The candidate is standing in front of you—sharply dressed, trying to impress you with how perfect she is for the job. This individual seems perfect. She looks the part, has the right answers, and a great personality. How do you get past the “shine”?
Step 1: Administer a Phone-based Talent Screener
As one of your first steps, it’s important to administer a Sales Talent Screener before you sit down and do an in-depth interview. Why? Because over the phone, candidates are less likely to dazzle you with their appearance and personality. You, or whoever administers your screeners, will be more likely to focus on the content, what they said and not just how they said it.
Step 2: Interview the Candidate In Person
Next is usually the in-person interview. Review the notes from your talent screener and decide what talents you have concerns about. If, for instance, you aren’t sure how assertive your candidate will be (we call that talent Command), your in-person interview is a great time to be on the lookout for that talent.
At the time of the interview, enlist your team's help to observe the candidates. Have the person who first greets them take a quick note on the approach. Did the candidates walk right up and introduce themselves, or did they hang back and wait to be noticed? With each new person that the candidates meet, notice if they make eye contact, initiate the handshake, and take control of the conversation, or wait and let others take the lead. It’s overwhelming to meet a team of strangers that you might be working with for the first time, right? But this is exactly what your candidate will be doing when cold calling or presenting proposals. She needs to be comfortable meeting strangers and taking charge, or the individual will struggle on sales calls. And then listen for signs of the talents you're looking for as the candidate speaks with you. Ask for examples of when she took the lead in a sale or situation, for example.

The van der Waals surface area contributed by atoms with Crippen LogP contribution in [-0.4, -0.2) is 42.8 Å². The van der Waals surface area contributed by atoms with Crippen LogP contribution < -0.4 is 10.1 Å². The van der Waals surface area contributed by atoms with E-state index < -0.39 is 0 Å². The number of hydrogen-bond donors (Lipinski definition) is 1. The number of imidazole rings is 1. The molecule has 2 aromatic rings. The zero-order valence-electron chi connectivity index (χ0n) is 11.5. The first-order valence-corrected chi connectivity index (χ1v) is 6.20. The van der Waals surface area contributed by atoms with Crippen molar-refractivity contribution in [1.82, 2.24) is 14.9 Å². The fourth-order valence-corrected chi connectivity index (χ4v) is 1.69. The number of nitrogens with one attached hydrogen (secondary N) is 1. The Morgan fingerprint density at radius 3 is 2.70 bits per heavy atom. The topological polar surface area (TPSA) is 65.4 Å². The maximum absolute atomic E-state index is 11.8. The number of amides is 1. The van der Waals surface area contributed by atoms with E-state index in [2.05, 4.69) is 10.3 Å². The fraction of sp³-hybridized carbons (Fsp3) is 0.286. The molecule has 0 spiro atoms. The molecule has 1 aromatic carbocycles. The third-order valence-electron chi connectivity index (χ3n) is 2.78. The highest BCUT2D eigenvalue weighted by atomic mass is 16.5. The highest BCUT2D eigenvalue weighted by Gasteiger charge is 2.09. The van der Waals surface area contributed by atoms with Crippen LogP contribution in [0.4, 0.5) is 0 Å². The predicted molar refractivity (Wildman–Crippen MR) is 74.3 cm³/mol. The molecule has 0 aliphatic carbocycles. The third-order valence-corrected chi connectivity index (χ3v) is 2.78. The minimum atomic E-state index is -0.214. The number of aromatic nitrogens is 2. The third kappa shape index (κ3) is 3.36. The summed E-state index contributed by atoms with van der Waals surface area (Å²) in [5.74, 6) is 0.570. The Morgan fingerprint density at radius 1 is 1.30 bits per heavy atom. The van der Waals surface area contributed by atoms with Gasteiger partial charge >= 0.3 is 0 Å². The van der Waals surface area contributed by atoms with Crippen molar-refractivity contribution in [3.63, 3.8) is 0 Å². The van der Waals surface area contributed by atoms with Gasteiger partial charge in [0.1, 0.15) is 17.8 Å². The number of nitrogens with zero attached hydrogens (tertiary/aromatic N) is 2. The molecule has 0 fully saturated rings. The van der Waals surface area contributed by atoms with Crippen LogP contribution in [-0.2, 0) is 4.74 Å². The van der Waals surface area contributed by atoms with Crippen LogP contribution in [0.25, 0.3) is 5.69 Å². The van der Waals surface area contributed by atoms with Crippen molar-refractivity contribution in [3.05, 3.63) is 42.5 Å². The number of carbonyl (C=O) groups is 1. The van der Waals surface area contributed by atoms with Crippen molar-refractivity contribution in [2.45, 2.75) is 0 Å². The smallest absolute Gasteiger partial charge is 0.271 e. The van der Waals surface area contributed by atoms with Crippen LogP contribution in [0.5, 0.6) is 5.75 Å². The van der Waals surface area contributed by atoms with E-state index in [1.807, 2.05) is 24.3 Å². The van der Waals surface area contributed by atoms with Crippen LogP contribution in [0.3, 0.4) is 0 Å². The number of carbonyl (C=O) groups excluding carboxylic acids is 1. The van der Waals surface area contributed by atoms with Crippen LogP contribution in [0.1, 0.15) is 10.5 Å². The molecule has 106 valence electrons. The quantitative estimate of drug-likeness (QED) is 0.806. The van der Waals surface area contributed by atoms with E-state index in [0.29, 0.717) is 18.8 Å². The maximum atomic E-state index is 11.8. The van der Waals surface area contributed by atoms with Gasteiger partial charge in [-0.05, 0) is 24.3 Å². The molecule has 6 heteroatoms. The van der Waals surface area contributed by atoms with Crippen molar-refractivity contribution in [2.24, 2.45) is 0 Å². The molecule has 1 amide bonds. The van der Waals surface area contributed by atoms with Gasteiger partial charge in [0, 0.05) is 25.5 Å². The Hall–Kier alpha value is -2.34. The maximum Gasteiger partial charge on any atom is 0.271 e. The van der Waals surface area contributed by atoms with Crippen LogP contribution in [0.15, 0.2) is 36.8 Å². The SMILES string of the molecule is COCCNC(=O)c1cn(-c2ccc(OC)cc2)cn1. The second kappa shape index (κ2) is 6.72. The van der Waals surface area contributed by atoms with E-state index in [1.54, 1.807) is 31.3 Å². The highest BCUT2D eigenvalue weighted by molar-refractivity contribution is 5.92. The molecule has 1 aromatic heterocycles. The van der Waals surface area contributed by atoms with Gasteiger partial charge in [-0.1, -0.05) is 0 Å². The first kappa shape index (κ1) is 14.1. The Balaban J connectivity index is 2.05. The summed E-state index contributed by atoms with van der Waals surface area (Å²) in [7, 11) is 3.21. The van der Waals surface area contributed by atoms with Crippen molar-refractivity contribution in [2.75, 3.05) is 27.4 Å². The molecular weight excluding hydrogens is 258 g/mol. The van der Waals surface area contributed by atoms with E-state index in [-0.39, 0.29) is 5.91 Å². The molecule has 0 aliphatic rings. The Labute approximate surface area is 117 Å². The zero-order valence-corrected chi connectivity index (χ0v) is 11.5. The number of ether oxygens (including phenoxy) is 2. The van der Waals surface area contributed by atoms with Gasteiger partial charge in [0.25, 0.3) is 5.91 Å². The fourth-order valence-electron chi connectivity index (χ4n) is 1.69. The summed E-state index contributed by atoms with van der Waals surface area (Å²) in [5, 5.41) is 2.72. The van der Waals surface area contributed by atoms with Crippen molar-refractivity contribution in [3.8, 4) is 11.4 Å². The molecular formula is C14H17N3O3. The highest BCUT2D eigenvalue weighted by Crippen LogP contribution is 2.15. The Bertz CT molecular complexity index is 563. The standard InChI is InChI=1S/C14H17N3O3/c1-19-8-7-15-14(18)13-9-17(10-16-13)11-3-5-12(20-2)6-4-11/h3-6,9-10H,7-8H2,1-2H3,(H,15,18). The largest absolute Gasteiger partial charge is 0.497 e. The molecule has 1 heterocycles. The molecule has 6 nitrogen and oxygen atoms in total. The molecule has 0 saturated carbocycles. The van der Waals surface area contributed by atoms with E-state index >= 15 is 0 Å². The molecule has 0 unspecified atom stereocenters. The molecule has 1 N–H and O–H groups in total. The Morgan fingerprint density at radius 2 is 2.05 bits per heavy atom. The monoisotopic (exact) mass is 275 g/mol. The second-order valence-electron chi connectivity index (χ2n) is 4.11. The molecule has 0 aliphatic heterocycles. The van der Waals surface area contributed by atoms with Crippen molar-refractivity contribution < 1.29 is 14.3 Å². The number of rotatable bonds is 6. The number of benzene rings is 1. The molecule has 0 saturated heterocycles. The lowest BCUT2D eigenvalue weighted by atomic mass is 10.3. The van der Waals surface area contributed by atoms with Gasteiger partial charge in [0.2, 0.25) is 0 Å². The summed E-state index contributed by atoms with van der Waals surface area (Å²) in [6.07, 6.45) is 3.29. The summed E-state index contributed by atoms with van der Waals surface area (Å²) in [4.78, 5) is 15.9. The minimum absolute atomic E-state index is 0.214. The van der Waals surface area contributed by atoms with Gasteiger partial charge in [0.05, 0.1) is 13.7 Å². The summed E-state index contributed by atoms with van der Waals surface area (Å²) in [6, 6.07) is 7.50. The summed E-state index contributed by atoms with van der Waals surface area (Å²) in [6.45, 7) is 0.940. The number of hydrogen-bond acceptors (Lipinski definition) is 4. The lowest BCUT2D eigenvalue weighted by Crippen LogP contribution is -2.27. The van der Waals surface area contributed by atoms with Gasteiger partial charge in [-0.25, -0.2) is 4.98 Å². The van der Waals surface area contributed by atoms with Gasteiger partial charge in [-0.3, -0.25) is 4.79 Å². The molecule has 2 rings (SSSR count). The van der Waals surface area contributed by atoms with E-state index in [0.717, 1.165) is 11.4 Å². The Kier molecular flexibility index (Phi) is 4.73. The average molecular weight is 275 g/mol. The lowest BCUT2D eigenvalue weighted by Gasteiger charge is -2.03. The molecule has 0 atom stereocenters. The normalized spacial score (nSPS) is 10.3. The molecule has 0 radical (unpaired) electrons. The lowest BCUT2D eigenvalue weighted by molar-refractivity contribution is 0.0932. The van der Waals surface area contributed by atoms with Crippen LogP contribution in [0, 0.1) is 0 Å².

Step 3: Set Up a Feedback Call
Once your candidates have made it through the in-person interview with you and your team, you will want to arrange for them to go through a scientifically validated talent assessment. Make sure to select an instrument that does more than describe the behaviors that you will likely see if you hire the person. Choose one that also accurately predicts success in a sales position. After the interview, spend time with a certified Talent Analyst to get detailed feedback on their talents.
Bringing your observations of the in-person meeting to that call is very helpful to get a well-rounded picture of that person. It's important to ask yourself: As a manager, can I own the candidate's areas of non-talent as well as strengths, and can I coach this person?
Step 4: Check References
It’s also important to check on this person’s references. The professional references the candidate provides will likely be people who will give a glowing report, but you can still get an idea of how the individual uses and manages strengths, as well as if and how the candidate has learned to work around situational and non-responsive talents. Is the individual willing and eager to learn, or want to do things her own way or fear change? Try to get an idea of how the candidate interacts with clients, and how clients perceive her.
Using great questions, some team work and your well-honed intuition, you can get some great insight into your candidates and pick a winner!